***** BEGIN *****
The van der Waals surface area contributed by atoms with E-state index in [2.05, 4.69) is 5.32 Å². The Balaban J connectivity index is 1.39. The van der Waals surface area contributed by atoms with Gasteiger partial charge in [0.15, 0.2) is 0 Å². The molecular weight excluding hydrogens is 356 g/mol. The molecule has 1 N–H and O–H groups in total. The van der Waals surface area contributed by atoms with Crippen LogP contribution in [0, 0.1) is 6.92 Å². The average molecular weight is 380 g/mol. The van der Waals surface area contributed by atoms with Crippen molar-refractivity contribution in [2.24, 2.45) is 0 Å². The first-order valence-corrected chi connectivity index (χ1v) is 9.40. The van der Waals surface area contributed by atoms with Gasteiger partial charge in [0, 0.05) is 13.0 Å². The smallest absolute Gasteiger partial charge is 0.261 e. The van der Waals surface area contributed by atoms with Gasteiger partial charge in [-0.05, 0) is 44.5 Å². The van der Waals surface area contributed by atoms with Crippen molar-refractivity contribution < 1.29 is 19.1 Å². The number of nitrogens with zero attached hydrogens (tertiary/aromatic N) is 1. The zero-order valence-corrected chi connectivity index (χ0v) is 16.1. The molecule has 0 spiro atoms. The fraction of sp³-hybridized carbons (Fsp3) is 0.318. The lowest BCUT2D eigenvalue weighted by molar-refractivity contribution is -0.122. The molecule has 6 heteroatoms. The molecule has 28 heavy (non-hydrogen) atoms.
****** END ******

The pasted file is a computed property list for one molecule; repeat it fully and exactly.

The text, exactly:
The van der Waals surface area contributed by atoms with E-state index in [2.05, 4.69) is 5.32 Å². The Balaban J connectivity index is 1.39. The van der Waals surface area contributed by atoms with Gasteiger partial charge in [0.15, 0.2) is 0 Å². The molecular weight excluding hydrogens is 356 g/mol. The molecule has 1 N–H and O–H groups in total. The van der Waals surface area contributed by atoms with Crippen LogP contribution in [0, 0.1) is 6.92 Å². The average molecular weight is 380 g/mol. The van der Waals surface area contributed by atoms with Crippen molar-refractivity contribution in [2.24, 2.45) is 0 Å². The first-order valence-corrected chi connectivity index (χ1v) is 9.40. The van der Waals surface area contributed by atoms with Gasteiger partial charge in [0, 0.05) is 13.0 Å². The smallest absolute Gasteiger partial charge is 0.261 e. The van der Waals surface area contributed by atoms with Gasteiger partial charge in [-0.05, 0) is 44.5 Å². The van der Waals surface area contributed by atoms with Crippen molar-refractivity contribution < 1.29 is 19.1 Å². The number of nitrogens with zero attached hydrogens (tertiary/aromatic N) is 1. The zero-order valence-corrected chi connectivity index (χ0v) is 16.1. The molecule has 0 spiro atoms. The fraction of sp³-hybridized carbons (Fsp3) is 0.318. The lowest BCUT2D eigenvalue weighted by molar-refractivity contribution is -0.122. The molecule has 6 heteroatoms. The molecule has 28 heavy (non-hydrogen) atoms.